White House Suggests Biden Misspoke When He Implied Cannibals Devoured His Uncle

The White House suggested President Joe Biden misspoke when he implied that cannibals feasted on his uncle after a plane crash during World War II.

Twice this week, President Biden told a story of his uncle, 2nd Lt. Ambrose Finnegan, who served in the U.S. Army Air Forces when his plane crashed in Papua New Guinea (PNG).

“He got shot down in an area where there were a lot of cannibals in New Guinea at the time,” he said at a campaign stop in Pittsburgh.

He said they never recovered his body, but that parts of the plane were later discovered.

According to the official report provided by the federal Defense POW/MIA Accounting Agency, 2nd Lt. Finnegan was a passenger on a Douglas A-20 Havoc, a bomber and reconnaissance aircraft that “for some unknown reason was forced to ditch in the ocean off the north coast of New Guinea.”

“Both engines failed at low altitude, and the aircraft’s nose hit the water hard,” the report stated. “Three men failed to emerge from the sinking wreck and were lost in the crash. One crew member survived and was rescued by a passing barge.”

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The report added that an aerial search “found no trace” of the other two crew members, 2nd Lt. Finnegan, or the aircraft.

President Biden first told the story after visiting a war memorial where his uncle was honored in Scranton, Pennsylvania, then later at a United Steelworkers union headquarters in Pittsburgh.

“And my uncle—they called him Ambrose. Instead of ‘Brosie,’ they called him ‘Bosie,’” President Biden said. “My Uncle Bosie was a hell of an athlete, they tell me, when he was a kid. And he became an Army Air Corps, before the Air Force came along. He flew those single-engine planes as reconnaissance over war zones.”

Targets Trump

President Biden later targeted former President Donald Trump by alluding to a 2020 report by The Atlantic which relied on anonymous sources alleging that he canceled a visit to the Aisne-Marne American Cemetery in Paris in 2018 because it was “filled with losers” who were “suckers” for getting killed, a statement President Trump denied.

“I would be willing to swear on anything that I never said that about our fallen heroes,” President Trump was reported to say in response. “There is nobody that respects them more. No animal—nobody—what animal would say such a thing?”

White House press secretary Karine Jean-Pierre didn’t say whether President Biden’s story was true or false, but instead returned to The Atlantic’s story.

“The president highlighted his uncle’s story as he made the case for honoring our sacred commitment to equip those we send to war and to take care of them and their families when they come home,” she said. “And as he reiterated, the last thing American veterans are are ’suckers’ or ‘losers.’”

White House deputy press secretary Andrew Bates also suggested President Biden misspoke and again pointed back to The Atlantic story, which relied on an anonymous source with no documentation or audio.

It’s not the first time President Biden has embellished the past. The New York Post recalled other stories the president has told, such as the claim that he was detained while trying to visit Nelson Mandela and that he graduated at the top of his class with a full academic scholarship, claims that were later proven to be false.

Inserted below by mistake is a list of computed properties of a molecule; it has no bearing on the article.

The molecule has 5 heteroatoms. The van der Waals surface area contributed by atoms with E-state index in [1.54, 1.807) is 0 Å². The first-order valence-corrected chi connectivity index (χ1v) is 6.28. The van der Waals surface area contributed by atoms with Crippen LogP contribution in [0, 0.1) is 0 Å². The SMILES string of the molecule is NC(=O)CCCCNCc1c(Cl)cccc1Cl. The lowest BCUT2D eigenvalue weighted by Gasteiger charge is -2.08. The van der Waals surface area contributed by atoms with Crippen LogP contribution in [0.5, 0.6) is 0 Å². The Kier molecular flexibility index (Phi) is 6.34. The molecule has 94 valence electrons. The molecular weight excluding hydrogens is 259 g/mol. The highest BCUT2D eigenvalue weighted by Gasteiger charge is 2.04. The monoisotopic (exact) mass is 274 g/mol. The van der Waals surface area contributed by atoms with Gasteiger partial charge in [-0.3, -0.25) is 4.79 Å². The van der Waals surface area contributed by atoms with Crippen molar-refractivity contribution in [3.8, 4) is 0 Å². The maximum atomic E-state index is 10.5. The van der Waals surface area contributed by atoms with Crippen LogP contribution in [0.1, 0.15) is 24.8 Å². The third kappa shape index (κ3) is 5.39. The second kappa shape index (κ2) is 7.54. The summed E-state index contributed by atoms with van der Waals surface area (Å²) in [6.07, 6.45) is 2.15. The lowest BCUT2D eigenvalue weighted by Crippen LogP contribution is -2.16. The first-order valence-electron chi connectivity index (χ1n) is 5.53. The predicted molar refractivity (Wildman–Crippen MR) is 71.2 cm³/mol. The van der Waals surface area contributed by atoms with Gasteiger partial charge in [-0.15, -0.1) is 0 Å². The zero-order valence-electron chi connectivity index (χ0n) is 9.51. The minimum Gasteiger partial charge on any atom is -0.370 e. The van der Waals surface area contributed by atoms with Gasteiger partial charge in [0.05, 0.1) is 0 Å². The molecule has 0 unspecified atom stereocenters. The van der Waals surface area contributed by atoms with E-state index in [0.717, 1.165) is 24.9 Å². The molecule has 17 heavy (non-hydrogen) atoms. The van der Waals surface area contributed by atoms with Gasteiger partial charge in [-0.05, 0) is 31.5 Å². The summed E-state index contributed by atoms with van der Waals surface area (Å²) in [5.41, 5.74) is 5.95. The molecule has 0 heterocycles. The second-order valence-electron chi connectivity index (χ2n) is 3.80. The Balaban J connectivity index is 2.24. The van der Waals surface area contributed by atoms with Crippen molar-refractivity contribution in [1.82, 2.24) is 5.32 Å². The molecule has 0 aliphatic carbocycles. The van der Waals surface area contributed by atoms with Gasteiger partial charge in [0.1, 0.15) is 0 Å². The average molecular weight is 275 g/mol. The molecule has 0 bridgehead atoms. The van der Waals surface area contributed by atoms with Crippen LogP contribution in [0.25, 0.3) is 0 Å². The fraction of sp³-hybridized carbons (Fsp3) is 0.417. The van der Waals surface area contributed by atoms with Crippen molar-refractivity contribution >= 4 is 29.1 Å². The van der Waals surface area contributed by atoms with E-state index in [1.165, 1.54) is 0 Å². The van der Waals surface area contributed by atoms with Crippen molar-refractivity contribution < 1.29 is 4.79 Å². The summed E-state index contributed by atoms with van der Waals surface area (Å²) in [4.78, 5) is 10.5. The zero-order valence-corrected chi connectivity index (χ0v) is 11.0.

‘They Wouldn’t Just Eat Any White Man’

PNG scholars and officials chastised President Biden’s remarks, telling The Guardian that the implications mischaracterize the region completely.

Michael Kabuni, a political science professor at the University of PNG, agreed that cannibalism had been practiced in the past in some situations, but he said “they wouldn’t just eat any white men that fell from the sky.”

Cannibalism was more of a religious ceremony, he said, in which deceased relatives were consumed out of respect and to prevent decomposition.

“By taking it out of context, and implying that your [uncle] jumps out of the plane and somehow we think it’s a good meal is unacceptable,” he said.

Despite misconceptions, cannibalism wasn’t practiced because of a lack of food either, he said, adding that archaeological evidence reveals that the custom goes back 10,000 years.

Then, there is the fact that approximately 79,000 World War II soldiers who served in that region remain missing.

“They spread from south-east Asia to the Korean peninsula and Europe,” Mr. Kabuni said. “What is [Biden] implying? All 79,000 that were never found were eaten?”

Allen Bird, the governor of the East Sepik Province of PNG, said this could have been a story President Biden heard while growing up that “stuck with him.”

“I’m lost for words, actually,” Mr. Bird said. “I don’t feel offended. It’s hilarious, really.”

A professor of economics at the University of PNG, Maholopa Laveil, called President Biden’s remarks counterproductive considering he canceled a trip to the region last year.

“It paints PNG in a bad light,” Mr. Laveil said. “PNG has already had a lot of negative press around riots and tribal fighting and this doesn’t help, and [the claims are] unsubstantiated. For a U.S. president to say that—particularly after a lot of deals have been struck with PNG and the work they’ve been doing in the Pacific—even off the cuff, I don’t think that should have been said at all.”

The Associated Press contributed to this report.

Original News Source Link – Epoch Times

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